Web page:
The basis for the denial was "ridiculous," said Edgar Romano, president of the Washington, D.C.-based Workers Injury Law and Advocacy Group. "It's a completely implausible reason to deny benefits."
Romano, an attorney in New York City, said that even though workers compensation law varies by state, the common thread is that a death on the job is compensable.
The denial of Talley's benefits, he said, moves away from that foundation.
Talley, 26, was the middle of Frazier's three daughters.
"She was the independent daughter," Frazier said, "the daughter who kept the family together."
Frazier said Talley went into work on the morning of March 29, as she often did to help get the store open in the morning. A short time later, Talley's cousin who worked down the road noticed police surrounding the store.
When the cousin went over to investigate she saw that Talley had been attacked and immediately summoned friends and family.
"She struggled ... to the back to the office and they called the ambulance," Frazier said.
By the time Frazier made it to the hospital Talley was dead from a stab wound to the heart.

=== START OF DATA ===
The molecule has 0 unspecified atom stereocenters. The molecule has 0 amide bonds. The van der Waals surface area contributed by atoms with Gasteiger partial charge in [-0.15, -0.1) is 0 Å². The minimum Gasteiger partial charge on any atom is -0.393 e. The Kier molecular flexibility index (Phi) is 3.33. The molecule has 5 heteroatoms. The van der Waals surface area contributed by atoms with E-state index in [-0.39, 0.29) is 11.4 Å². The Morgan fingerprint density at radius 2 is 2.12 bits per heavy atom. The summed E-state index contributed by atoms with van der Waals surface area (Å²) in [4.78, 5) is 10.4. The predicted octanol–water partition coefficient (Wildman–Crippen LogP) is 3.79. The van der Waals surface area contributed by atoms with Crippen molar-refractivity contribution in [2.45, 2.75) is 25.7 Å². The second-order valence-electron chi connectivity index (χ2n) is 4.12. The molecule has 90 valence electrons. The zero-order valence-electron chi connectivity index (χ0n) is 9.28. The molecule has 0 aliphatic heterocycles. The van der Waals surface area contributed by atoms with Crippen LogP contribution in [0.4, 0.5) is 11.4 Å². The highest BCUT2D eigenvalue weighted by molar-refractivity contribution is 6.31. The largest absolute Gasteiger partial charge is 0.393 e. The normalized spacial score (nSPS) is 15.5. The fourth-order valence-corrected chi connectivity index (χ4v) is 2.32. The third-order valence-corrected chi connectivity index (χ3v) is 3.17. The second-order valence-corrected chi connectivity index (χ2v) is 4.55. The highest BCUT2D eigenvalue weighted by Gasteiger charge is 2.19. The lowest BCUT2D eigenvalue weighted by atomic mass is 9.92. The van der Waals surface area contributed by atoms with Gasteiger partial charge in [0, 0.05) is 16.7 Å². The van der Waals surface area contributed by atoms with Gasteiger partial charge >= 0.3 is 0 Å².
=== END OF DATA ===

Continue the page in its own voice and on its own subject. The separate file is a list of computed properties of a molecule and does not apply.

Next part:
Frazier, stunned by the death of her daughter, set about winning custody of then-8-year-old Larry, fighting his father along the way. Then she started the process to collect Talley's death benefits to use for Larry's college education.
The quest has dragged on for more than two years. After filling out mounds of paperwork and finally being able to prove to the workers compensation board that she was Larry's guardian and, therefore, eligible to receive Talley's death benefits, a judge suggested she get a lawyer -- her claim had been denied.
Frazier said Larry, now in sixth grade, asks about his mother "all the time." He loves sports and runs track, but also has an interest in business and math.
"He's a good little kid," Frazier said.